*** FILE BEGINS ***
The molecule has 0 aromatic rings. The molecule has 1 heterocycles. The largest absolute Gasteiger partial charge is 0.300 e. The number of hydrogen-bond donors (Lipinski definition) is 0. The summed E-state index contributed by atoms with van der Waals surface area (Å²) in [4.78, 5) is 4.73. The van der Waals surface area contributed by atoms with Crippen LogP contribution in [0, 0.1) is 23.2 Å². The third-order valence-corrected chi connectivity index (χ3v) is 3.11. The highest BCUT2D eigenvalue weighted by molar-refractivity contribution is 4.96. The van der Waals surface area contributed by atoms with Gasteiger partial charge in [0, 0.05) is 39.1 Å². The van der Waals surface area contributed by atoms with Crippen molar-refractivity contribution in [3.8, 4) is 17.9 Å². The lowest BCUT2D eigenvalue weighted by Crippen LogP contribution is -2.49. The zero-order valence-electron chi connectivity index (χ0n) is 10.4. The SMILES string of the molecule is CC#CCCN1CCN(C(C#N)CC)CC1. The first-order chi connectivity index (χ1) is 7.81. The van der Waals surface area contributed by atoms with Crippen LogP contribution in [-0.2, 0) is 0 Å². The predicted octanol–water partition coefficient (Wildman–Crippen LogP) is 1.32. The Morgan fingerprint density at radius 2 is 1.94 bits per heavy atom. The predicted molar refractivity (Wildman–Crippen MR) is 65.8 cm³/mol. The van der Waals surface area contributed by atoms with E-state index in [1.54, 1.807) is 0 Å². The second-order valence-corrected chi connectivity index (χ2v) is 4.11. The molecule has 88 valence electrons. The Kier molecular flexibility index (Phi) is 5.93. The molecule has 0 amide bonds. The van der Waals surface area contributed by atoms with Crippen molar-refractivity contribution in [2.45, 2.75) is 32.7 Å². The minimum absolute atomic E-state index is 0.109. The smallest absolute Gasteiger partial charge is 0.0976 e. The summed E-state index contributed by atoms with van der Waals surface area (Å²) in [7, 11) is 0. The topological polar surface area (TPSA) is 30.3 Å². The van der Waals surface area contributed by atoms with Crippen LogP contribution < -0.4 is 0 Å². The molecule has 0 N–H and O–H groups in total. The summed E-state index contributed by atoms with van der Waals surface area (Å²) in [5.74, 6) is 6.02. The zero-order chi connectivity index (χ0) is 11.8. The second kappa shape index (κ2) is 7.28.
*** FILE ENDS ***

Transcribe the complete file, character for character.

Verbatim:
The molecule has 0 aromatic rings. The molecule has 1 heterocycles. The largest absolute Gasteiger partial charge is 0.300 e. The number of hydrogen-bond donors (Lipinski definition) is 0. The summed E-state index contributed by atoms with van der Waals surface area (Å²) in [4.78, 5) is 4.73. The van der Waals surface area contributed by atoms with Crippen LogP contribution in [0, 0.1) is 23.2 Å². The third-order valence-corrected chi connectivity index (χ3v) is 3.11. The highest BCUT2D eigenvalue weighted by molar-refractivity contribution is 4.96. The van der Waals surface area contributed by atoms with Gasteiger partial charge in [0, 0.05) is 39.1 Å². The van der Waals surface area contributed by atoms with Crippen molar-refractivity contribution in [3.8, 4) is 17.9 Å². The lowest BCUT2D eigenvalue weighted by Crippen LogP contribution is -2.49. The zero-order valence-electron chi connectivity index (χ0n) is 10.4. The SMILES string of the molecule is CC#CCCN1CCN(C(C#N)CC)CC1. The first-order chi connectivity index (χ1) is 7.81. The van der Waals surface area contributed by atoms with Crippen LogP contribution in [-0.2, 0) is 0 Å². The predicted octanol–water partition coefficient (Wildman–Crippen LogP) is 1.32. The Morgan fingerprint density at radius 2 is 1.94 bits per heavy atom. The predicted molar refractivity (Wildman–Crippen MR) is 65.8 cm³/mol. The van der Waals surface area contributed by atoms with E-state index in [1.54, 1.807) is 0 Å². The second-order valence-corrected chi connectivity index (χ2v) is 4.11. The molecule has 88 valence electrons. The Kier molecular flexibility index (Phi) is 5.93. The molecule has 0 amide bonds. The van der Waals surface area contributed by atoms with Crippen molar-refractivity contribution in [2.45, 2.75) is 32.7 Å². The minimum absolute atomic E-state index is 0.109. The smallest absolute Gasteiger partial charge is 0.0976 e. The summed E-state index contributed by atoms with van der Waals surface area (Å²) in [7, 11) is 0. The topological polar surface area (TPSA) is 30.3 Å². The van der Waals surface area contributed by atoms with Crippen LogP contribution < -0.4 is 0 Å². The molecule has 0 N–H and O–H groups in total. The summed E-state index contributed by atoms with van der Waals surface area (Å²) in [5.74, 6) is 6.02. The zero-order chi connectivity index (χ0) is 11.8. The second kappa shape index (κ2) is 7.28.